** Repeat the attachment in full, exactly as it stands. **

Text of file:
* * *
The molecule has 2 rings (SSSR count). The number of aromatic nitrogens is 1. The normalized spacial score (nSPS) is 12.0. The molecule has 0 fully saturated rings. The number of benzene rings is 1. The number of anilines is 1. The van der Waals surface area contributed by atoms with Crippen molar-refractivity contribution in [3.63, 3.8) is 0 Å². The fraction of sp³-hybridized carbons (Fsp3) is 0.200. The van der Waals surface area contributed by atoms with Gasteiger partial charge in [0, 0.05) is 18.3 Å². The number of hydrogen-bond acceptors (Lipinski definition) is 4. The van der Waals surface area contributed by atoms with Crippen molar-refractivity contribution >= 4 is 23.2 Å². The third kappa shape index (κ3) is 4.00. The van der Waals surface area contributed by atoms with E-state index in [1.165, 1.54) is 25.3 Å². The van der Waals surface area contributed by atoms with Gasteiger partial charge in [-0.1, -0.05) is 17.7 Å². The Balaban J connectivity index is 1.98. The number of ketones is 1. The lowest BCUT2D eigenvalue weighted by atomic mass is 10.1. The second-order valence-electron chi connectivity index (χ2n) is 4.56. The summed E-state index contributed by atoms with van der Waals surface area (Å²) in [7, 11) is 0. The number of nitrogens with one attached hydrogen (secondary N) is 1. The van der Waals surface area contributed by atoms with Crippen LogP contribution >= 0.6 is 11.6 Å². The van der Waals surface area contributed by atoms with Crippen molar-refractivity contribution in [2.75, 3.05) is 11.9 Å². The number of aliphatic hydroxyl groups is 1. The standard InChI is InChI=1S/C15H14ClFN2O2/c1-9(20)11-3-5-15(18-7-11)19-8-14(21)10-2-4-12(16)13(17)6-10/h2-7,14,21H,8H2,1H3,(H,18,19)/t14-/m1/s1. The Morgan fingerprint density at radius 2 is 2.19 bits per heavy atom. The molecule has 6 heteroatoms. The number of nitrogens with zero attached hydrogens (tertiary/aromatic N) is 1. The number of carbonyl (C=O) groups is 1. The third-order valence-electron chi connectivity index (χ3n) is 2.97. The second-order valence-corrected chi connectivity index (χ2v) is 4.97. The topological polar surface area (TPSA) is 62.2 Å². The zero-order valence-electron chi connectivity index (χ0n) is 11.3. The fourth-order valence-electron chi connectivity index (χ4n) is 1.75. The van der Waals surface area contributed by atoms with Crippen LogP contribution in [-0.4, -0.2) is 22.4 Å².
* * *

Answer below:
The molecule has 2 rings (SSSR count). The number of aromatic nitrogens is 1. The normalized spacial score (nSPS) is 12.0. The molecule has 0 fully saturated rings. The number of benzene rings is 1. The number of anilines is 1. The van der Waals surface area contributed by atoms with Crippen molar-refractivity contribution in [3.63, 3.8) is 0 Å². The fraction of sp³-hybridized carbons (Fsp3) is 0.200. The van der Waals surface area contributed by atoms with Gasteiger partial charge in [0, 0.05) is 18.3 Å². The number of hydrogen-bond acceptors (Lipinski definition) is 4. The van der Waals surface area contributed by atoms with Crippen molar-refractivity contribution >= 4 is 23.2 Å². The third kappa shape index (κ3) is 4.00. The van der Waals surface area contributed by atoms with E-state index in [1.165, 1.54) is 25.3 Å². The van der Waals surface area contributed by atoms with Gasteiger partial charge in [-0.1, -0.05) is 17.7 Å². The Balaban J connectivity index is 1.98. The number of ketones is 1. The lowest BCUT2D eigenvalue weighted by atomic mass is 10.1. The second-order valence-electron chi connectivity index (χ2n) is 4.56. The summed E-state index contributed by atoms with van der Waals surface area (Å²) in [7, 11) is 0. The number of nitrogens with one attached hydrogen (secondary N) is 1. The van der Waals surface area contributed by atoms with Crippen LogP contribution >= 0.6 is 11.6 Å². The van der Waals surface area contributed by atoms with Crippen molar-refractivity contribution in [2.75, 3.05) is 11.9 Å². The number of aliphatic hydroxyl groups is 1. The standard InChI is InChI=1S/C15H14ClFN2O2/c1-9(20)11-3-5-15(18-7-11)19-8-14(21)10-2-4-12(16)13(17)6-10/h2-7,14,21H,8H2,1H3,(H,18,19)/t14-/m1/s1. The Morgan fingerprint density at radius 2 is 2.19 bits per heavy atom. The molecule has 6 heteroatoms. The number of nitrogens with zero attached hydrogens (tertiary/aromatic N) is 1. The number of carbonyl (C=O) groups is 1. The third-order valence-electron chi connectivity index (χ3n) is 2.97. The second-order valence-corrected chi connectivity index (χ2v) is 4.97. The topological polar surface area (TPSA) is 62.2 Å². The zero-order valence-electron chi connectivity index (χ0n) is 11.3. The fourth-order valence-electron chi connectivity index (χ4n) is 1.75. The van der Waals surface area contributed by atoms with Crippen LogP contribution in [-0.4, -0.2) is 22.4 Å².